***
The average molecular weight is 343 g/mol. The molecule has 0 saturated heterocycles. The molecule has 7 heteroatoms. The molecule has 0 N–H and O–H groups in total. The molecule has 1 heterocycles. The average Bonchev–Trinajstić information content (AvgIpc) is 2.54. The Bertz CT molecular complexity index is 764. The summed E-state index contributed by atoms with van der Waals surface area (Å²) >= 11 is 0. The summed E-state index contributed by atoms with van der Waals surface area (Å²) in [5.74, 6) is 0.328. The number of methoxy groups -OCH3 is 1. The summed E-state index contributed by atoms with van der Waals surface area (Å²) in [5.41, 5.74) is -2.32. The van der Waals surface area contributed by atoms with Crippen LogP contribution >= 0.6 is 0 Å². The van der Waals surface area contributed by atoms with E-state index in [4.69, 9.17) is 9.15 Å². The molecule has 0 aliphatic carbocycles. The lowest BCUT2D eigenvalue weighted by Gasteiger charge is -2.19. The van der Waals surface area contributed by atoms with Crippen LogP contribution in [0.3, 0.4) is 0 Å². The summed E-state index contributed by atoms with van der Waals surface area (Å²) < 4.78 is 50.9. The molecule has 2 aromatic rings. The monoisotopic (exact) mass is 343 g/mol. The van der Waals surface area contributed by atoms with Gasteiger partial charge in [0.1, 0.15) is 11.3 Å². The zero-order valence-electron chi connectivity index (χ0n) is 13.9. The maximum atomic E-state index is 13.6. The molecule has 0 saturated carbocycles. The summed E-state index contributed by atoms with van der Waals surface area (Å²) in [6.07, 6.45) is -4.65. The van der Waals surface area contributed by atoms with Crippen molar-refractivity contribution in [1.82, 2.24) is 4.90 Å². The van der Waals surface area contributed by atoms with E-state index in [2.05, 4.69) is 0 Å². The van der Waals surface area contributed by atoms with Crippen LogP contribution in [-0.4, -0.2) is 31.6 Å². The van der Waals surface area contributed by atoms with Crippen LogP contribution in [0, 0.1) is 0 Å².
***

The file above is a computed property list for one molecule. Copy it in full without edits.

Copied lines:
The average molecular weight is 343 g/mol. The molecule has 0 saturated heterocycles. The molecule has 7 heteroatoms. The molecule has 0 N–H and O–H groups in total. The molecule has 1 heterocycles. The average Bonchev–Trinajstić information content (AvgIpc) is 2.54. The Bertz CT molecular complexity index is 764. The summed E-state index contributed by atoms with van der Waals surface area (Å²) >= 11 is 0. The summed E-state index contributed by atoms with van der Waals surface area (Å²) in [5.74, 6) is 0.328. The number of methoxy groups -OCH3 is 1. The summed E-state index contributed by atoms with van der Waals surface area (Å²) in [5.41, 5.74) is -2.32. The van der Waals surface area contributed by atoms with Crippen LogP contribution >= 0.6 is 0 Å². The van der Waals surface area contributed by atoms with E-state index in [4.69, 9.17) is 9.15 Å². The molecule has 0 aliphatic carbocycles. The lowest BCUT2D eigenvalue weighted by Gasteiger charge is -2.19. The van der Waals surface area contributed by atoms with Crippen LogP contribution in [0.3, 0.4) is 0 Å². The summed E-state index contributed by atoms with van der Waals surface area (Å²) < 4.78 is 50.9. The molecule has 2 aromatic rings. The monoisotopic (exact) mass is 343 g/mol. The van der Waals surface area contributed by atoms with Gasteiger partial charge in [0.1, 0.15) is 11.3 Å². The zero-order valence-electron chi connectivity index (χ0n) is 13.9. The maximum atomic E-state index is 13.6. The molecule has 0 saturated carbocycles. The summed E-state index contributed by atoms with van der Waals surface area (Å²) in [6.07, 6.45) is -4.65. The van der Waals surface area contributed by atoms with Crippen molar-refractivity contribution in [1.82, 2.24) is 4.90 Å². The van der Waals surface area contributed by atoms with E-state index in [2.05, 4.69) is 0 Å². The van der Waals surface area contributed by atoms with Crippen LogP contribution in [-0.4, -0.2) is 31.6 Å². The van der Waals surface area contributed by atoms with Crippen LogP contribution in [0, 0.1) is 0 Å².